Monday, 10 October 2016





India - man I love this place! It is so full on and vibrant and energetic and busy and colourful and smells gorgeous and the people are great, so yeah, fabulous 3rd stop on my world tour.

My Indian hosts, Vikram Zadgaonkar, Ketan Kulkarni from First Ray Consulting and Kirti Bandekar from Libserve really pushed out all the stops including meeting me in the middle of the night plus a long wait while I sorted out where in the world my luggage might be because it certainly wasn't in Mumbai with me! 

First up was a guest speaker slot at User group meeting at the Nehru Centre, Mumbai with the gorgeous (in every way) Arati Desai who was as elegant and graceful as I was not - in my trainers and travel garb. Whats not to love when someone introduces themself as the world's biggest koha fan? Actually, come to think of it, that was a common theme throughout Malaysia and India. People felt so happy and proud to be running Koha.

The Pune Public Library is a case in point. 168 yrs old - the oldest
public library in Pune and run by a board of Trustees who are nothing short of inspirational. Mostly older in age, mostly retired professionals and all absolutely bursting with pride at their fab library in inner city Pune and that they were running Koha. The visit was arranged at very short notice but there was nothing short in the hospitality. I particularly loved the paintings of freedom fighters lining the walls.

I visited Pune University twice; once to speak at the Pune User group and once to speak with the library masters students (see earlier post). Meeting Shubhada Nagarkar, Assistant Professor, will be a highlight of my tour I think.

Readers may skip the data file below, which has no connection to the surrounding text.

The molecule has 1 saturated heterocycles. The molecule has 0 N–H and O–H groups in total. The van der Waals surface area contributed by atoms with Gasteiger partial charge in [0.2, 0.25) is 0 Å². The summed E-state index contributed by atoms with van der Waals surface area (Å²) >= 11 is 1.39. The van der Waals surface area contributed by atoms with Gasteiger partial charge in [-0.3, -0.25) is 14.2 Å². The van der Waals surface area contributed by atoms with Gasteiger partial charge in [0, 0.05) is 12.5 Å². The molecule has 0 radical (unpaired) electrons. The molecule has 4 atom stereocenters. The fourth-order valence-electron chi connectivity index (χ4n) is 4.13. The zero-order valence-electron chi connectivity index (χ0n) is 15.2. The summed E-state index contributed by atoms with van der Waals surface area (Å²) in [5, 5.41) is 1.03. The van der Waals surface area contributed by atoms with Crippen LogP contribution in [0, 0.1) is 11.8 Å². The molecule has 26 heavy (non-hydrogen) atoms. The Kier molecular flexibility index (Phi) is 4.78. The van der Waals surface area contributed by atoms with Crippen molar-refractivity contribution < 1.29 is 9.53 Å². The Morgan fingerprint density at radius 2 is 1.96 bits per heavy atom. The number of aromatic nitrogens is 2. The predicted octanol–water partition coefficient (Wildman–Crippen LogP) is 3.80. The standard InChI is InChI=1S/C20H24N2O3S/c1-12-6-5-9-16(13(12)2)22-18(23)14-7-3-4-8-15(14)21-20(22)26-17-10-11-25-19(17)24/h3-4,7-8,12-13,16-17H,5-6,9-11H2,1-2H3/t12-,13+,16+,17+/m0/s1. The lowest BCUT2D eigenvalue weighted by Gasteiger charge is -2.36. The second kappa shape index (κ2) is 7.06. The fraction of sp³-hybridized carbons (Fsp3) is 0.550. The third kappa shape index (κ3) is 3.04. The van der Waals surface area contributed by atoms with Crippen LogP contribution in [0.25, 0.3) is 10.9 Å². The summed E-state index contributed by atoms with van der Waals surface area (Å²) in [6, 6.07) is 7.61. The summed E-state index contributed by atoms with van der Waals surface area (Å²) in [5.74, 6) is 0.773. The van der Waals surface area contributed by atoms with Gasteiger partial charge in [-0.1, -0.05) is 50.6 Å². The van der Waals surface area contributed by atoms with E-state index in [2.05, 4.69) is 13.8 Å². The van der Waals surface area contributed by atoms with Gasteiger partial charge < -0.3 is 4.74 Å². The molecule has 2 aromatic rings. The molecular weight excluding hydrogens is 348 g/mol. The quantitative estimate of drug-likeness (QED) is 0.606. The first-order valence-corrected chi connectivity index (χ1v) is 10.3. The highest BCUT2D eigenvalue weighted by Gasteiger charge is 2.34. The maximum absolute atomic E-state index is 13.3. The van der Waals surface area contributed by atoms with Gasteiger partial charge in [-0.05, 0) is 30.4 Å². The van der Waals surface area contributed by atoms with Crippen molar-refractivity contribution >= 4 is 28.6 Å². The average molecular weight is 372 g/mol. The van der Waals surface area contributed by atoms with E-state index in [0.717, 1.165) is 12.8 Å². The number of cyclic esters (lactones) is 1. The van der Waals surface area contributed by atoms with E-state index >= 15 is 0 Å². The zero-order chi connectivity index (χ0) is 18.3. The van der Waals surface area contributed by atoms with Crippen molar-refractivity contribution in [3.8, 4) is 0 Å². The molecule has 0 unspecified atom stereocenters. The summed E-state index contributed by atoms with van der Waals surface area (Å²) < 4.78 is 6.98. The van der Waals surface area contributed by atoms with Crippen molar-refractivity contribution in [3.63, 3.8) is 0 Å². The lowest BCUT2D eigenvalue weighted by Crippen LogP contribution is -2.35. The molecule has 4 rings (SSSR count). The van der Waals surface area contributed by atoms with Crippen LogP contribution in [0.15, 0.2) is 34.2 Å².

As well as discussing library stuff (really good library stuff) she snuck me away for a tour of the library which houses 5m items classified using Ranganathan's colon system and stretching back hundreds of years. I got to see a ancient manuscript written on palm - so beautiful - plus a whole bunch of other precious and rare books.

Anyway I suspect we might work together on something Koha related in the future especially since they have just decided to convert to Koha!  She is particularly interested in interface useability and a complaint that came up repeatedly in India was the acquisitions module so it might be that the expert eye of a critical friend could be applied to see what needs to be done to meet the need of the ever increasing Koha Indian community .


Part of the reason for this trip is to replenish my soul after a really tough 3 years pulling off the impossible. Today I spoke with the Masters Students and staff at the Tata Institute of Social Sciences. It was wonderful. The format was an interview which Kirti led but then questions and comments came from the floor. I started the ball rolling with the key themes I'd spoken about in Pune and it was so radical compared to public libraries in India now. These guys may just start a revolution! The Institute runs Koha - all 4 campuses throughout India as branches - and while Amit Gupta and his crew did the data conversion they basically run it themselves now. The students are taught about Koha including installation and configuration! This is because many of them will go back to rural areas and will probably use Koha. I think someone said that the Indian Government are encoraging the use of open source software but I'd need someone to confirm that. If so, then Koha could explode into India very quickly.


At every session I needed to remind people that there is no boss of Koha, no board, no staff, no one in charge. Everyone has a voice and the ability to contribute. If they want an interface or user manual in Marathi then they have to translate that themselves. If they need / want something in acquisitions changed then they need to load a bug. In short: scratch your own itch.


Finally, I have to acknowledge and thank these guys who trekked back and forwards on the Pune - Mumbai expressway (a 4 hour trip) and arranged a full programme of meet and greets and booked fab hotels for me and looked after my every wish and even took me shopping (see the Punjabi suit I'm wearing - so comfy in the hot climate). The hospitality was exceptional.

Thank you Ketan, Vikram, Kirti and Hermant.

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